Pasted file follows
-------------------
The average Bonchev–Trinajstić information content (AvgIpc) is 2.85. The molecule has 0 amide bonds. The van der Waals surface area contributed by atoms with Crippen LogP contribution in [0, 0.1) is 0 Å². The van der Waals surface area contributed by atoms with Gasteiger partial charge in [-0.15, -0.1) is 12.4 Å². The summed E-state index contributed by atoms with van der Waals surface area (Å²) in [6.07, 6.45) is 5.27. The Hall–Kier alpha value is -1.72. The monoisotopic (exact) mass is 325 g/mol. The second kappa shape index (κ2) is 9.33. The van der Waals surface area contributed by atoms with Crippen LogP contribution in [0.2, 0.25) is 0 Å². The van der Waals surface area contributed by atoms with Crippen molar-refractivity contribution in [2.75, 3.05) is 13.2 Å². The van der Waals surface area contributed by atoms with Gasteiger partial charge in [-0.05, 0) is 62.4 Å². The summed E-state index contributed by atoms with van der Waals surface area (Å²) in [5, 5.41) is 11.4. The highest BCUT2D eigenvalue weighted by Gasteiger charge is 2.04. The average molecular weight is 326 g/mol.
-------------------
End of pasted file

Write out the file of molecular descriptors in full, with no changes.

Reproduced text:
The average Bonchev–Trinajstić information content (AvgIpc) is 2.85. The molecule has 0 amide bonds. The van der Waals surface area contributed by atoms with Crippen LogP contribution in [0, 0.1) is 0 Å². The van der Waals surface area contributed by atoms with Gasteiger partial charge in [-0.15, -0.1) is 12.4 Å². The summed E-state index contributed by atoms with van der Waals surface area (Å²) in [6.07, 6.45) is 5.27. The Hall–Kier alpha value is -1.72. The monoisotopic (exact) mass is 325 g/mol. The second kappa shape index (κ2) is 9.33. The van der Waals surface area contributed by atoms with Crippen LogP contribution in [0.2, 0.25) is 0 Å². The van der Waals surface area contributed by atoms with Crippen molar-refractivity contribution in [2.75, 3.05) is 13.2 Å². The van der Waals surface area contributed by atoms with Gasteiger partial charge in [-0.05, 0) is 62.4 Å². The summed E-state index contributed by atoms with van der Waals surface area (Å²) in [5, 5.41) is 11.4. The highest BCUT2D eigenvalue weighted by Gasteiger charge is 2.04. The average molecular weight is 326 g/mol.